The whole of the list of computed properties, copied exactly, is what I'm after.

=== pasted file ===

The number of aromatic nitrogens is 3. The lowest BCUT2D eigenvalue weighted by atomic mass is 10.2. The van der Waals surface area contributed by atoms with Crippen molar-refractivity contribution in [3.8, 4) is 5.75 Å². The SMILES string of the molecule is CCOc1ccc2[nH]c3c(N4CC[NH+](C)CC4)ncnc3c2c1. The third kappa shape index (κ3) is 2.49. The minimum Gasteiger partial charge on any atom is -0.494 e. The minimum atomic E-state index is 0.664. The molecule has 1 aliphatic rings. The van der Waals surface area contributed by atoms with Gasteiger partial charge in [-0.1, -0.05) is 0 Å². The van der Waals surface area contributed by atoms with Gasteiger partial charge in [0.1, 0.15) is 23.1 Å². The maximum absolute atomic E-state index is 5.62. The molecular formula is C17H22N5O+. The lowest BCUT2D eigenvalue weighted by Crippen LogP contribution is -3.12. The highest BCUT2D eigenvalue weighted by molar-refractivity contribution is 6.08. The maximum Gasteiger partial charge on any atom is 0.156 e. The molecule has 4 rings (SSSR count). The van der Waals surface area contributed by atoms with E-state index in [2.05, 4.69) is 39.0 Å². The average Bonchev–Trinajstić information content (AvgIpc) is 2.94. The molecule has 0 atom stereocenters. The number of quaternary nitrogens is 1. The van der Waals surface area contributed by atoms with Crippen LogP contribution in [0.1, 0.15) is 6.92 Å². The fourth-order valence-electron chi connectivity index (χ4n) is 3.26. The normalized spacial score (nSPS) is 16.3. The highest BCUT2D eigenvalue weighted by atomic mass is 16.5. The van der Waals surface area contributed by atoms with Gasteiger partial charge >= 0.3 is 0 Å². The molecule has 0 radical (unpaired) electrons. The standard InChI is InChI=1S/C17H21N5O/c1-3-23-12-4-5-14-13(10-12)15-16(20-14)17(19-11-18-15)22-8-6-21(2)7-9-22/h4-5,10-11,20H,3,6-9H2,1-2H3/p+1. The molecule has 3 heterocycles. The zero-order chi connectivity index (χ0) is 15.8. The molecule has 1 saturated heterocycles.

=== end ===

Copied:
The number of aromatic nitrogens is 3. The lowest BCUT2D eigenvalue weighted by atomic mass is 10.2. The van der Waals surface area contributed by atoms with Crippen molar-refractivity contribution in [3.8, 4) is 5.75 Å². The SMILES string of the molecule is CCOc1ccc2[nH]c3c(N4CC[NH+](C)CC4)ncnc3c2c1. The third kappa shape index (κ3) is 2.49. The minimum Gasteiger partial charge on any atom is -0.494 e. The minimum atomic E-state index is 0.664. The molecule has 1 aliphatic rings. The van der Waals surface area contributed by atoms with Gasteiger partial charge in [-0.1, -0.05) is 0 Å². The van der Waals surface area contributed by atoms with Gasteiger partial charge in [0.1, 0.15) is 23.1 Å². The maximum absolute atomic E-state index is 5.62. The molecular formula is C17H22N5O+. The lowest BCUT2D eigenvalue weighted by Crippen LogP contribution is -3.12. The highest BCUT2D eigenvalue weighted by molar-refractivity contribution is 6.08. The maximum Gasteiger partial charge on any atom is 0.156 e. The molecule has 4 rings (SSSR count). The van der Waals surface area contributed by atoms with E-state index in [2.05, 4.69) is 39.0 Å². The average Bonchev–Trinajstić information content (AvgIpc) is 2.94. The molecule has 0 atom stereocenters. The number of quaternary nitrogens is 1. The van der Waals surface area contributed by atoms with Crippen LogP contribution in [0.1, 0.15) is 6.92 Å². The fourth-order valence-electron chi connectivity index (χ4n) is 3.26. The normalized spacial score (nSPS) is 16.3. The highest BCUT2D eigenvalue weighted by atomic mass is 16.5. The van der Waals surface area contributed by atoms with Gasteiger partial charge >= 0.3 is 0 Å². The molecule has 0 radical (unpaired) electrons. The standard InChI is InChI=1S/C17H21N5O/c1-3-23-12-4-5-14-13(10-12)15-16(20-14)17(19-11-18-15)22-8-6-21(2)7-9-22/h4-5,10-11,20H,3,6-9H2,1-2H3/p+1. The molecule has 3 heterocycles. The zero-order chi connectivity index (χ0) is 15.8. The molecule has 1 saturated heterocycles.